Pets and other animals

Animals are less complicated than humans. They can offer you companionship, fun and affection without judging you or making big demands in return. Spending time with animals can make you feel calmer and more secure during your complicated teenage years.


Having a pet is a big commitment. You need to look after them properly and this takes time and money. If you want a pet, you will need to discuss this carefully and realistically with your family. You can find out everything you need to know about different kinds of pets on the website of the animal welfare charity, the RSCPA.
Remember in particular:

  • Dogs need regular company and plenty of exercise. They do not like being left alone for a long time. Cute little puppies can grow into big dogs and take up a lot of space. See the useful pages on the RSCPA website about dogs’ needs, where to get a dog, and lots more.
  • Cats are more independent than dogs and can cope better if you’re out during the day, but they still need to be fed, given plenty of water, and let out for exercise. See the useful RSPCA information about cats and how to look after them here.
  • Rabbits need to be cleaned, fed, and exercised. They are not as easy to look after as you might think – see the RSPCA rabbit pages here. They also live for about 10 years!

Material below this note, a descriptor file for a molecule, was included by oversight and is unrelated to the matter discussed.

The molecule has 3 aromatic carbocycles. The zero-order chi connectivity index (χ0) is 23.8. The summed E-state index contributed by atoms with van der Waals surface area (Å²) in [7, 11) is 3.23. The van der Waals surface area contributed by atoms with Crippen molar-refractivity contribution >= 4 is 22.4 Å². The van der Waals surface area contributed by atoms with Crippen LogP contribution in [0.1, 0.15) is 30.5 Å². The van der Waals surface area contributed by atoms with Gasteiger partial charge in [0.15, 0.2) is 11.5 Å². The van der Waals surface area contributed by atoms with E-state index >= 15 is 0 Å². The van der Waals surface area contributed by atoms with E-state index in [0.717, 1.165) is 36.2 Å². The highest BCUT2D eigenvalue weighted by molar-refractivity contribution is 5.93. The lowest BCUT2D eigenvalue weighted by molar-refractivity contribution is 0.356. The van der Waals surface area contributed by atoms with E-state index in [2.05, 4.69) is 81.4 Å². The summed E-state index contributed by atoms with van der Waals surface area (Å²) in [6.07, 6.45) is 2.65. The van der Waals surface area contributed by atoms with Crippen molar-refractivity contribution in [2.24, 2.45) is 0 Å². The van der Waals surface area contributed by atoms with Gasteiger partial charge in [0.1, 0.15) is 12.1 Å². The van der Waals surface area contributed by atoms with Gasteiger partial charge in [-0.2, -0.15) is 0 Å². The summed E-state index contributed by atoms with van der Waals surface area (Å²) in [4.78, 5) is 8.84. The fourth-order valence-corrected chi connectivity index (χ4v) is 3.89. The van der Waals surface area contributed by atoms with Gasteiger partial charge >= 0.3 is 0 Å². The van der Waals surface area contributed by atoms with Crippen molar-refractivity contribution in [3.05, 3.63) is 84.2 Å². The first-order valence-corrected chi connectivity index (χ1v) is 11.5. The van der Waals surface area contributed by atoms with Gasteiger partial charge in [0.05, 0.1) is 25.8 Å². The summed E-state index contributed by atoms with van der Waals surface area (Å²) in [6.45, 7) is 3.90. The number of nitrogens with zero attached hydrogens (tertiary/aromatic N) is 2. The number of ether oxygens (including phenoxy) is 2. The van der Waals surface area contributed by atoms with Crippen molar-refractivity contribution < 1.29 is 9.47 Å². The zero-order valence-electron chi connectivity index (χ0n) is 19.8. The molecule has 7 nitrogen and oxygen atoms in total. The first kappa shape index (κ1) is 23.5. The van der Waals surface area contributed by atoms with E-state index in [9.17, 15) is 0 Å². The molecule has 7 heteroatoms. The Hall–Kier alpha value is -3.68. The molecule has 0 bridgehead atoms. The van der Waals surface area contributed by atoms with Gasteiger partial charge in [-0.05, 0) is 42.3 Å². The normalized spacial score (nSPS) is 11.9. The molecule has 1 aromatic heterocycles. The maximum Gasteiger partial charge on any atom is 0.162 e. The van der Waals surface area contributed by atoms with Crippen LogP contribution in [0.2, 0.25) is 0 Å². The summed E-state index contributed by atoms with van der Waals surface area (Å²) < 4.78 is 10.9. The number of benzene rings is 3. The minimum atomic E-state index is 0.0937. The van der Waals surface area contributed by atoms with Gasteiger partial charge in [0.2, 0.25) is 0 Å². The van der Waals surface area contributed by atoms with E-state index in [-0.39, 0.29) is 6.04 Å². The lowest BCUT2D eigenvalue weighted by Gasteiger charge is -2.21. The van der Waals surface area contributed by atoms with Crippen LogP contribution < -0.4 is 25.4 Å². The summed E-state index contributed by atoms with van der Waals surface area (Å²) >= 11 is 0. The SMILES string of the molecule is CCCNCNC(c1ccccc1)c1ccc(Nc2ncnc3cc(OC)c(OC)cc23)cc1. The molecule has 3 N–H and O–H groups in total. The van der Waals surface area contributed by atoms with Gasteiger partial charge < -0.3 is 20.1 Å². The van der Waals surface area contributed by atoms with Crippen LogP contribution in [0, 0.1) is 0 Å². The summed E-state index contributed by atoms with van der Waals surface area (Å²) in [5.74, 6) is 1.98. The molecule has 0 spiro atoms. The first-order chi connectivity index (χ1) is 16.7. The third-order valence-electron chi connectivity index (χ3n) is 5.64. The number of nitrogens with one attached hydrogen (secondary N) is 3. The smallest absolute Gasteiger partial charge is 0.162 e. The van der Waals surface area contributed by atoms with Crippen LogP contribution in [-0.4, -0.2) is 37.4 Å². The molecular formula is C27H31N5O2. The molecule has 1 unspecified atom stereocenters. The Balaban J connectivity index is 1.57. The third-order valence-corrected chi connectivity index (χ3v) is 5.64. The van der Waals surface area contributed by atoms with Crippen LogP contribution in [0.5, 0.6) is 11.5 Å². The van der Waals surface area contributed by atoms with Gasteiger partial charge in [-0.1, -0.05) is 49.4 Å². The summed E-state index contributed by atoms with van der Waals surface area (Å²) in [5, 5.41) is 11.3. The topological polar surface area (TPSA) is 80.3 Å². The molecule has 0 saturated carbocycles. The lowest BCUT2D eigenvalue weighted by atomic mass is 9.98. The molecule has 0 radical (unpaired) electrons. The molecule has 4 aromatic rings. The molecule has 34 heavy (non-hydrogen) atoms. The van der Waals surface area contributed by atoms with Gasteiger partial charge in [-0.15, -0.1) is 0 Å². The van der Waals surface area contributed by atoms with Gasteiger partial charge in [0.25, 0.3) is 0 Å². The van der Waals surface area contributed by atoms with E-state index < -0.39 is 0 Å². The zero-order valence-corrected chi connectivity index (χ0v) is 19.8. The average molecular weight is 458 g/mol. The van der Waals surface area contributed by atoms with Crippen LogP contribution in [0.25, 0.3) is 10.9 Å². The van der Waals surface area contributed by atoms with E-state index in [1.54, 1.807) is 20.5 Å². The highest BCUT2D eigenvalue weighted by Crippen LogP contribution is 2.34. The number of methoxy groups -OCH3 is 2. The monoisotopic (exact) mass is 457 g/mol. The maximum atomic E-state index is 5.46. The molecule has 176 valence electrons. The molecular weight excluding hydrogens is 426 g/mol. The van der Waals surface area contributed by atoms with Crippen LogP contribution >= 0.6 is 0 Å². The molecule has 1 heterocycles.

If you don’t have a pet

You can still benefit from animal relationships if you don’t have a pet. Try:

  • looking after your friends’ or neighbours’ pets with them, or while they are out or away. Make sure you know exactly what you are supposed to do. You could even get paid for this.
  • working or volunteering at local stables, kennels or catteries.
  • volunteering with animal shelters or rescue charities such as the RSPCA or Blue Cross (though you need to be at least 16 for many roles).
  • walking a dog to help an elderly or terminally ill person through the Cinnamon Trust charity, or informally through your own local contacts.

Careers with animals

If you’re very keen on animals, and think you might like to work with them full-time when you’re older, check out the job profiles on the National Careers Service website. These explain clearly what the different possible jobs involve and the qualifications and/or experience you’ll need.

You might also be interested in the following pages:

Dog-walking and pet-sitting
Discover the joys of work
Making the most of education – 16 +
Your future
Making the most of education – looking beyond 18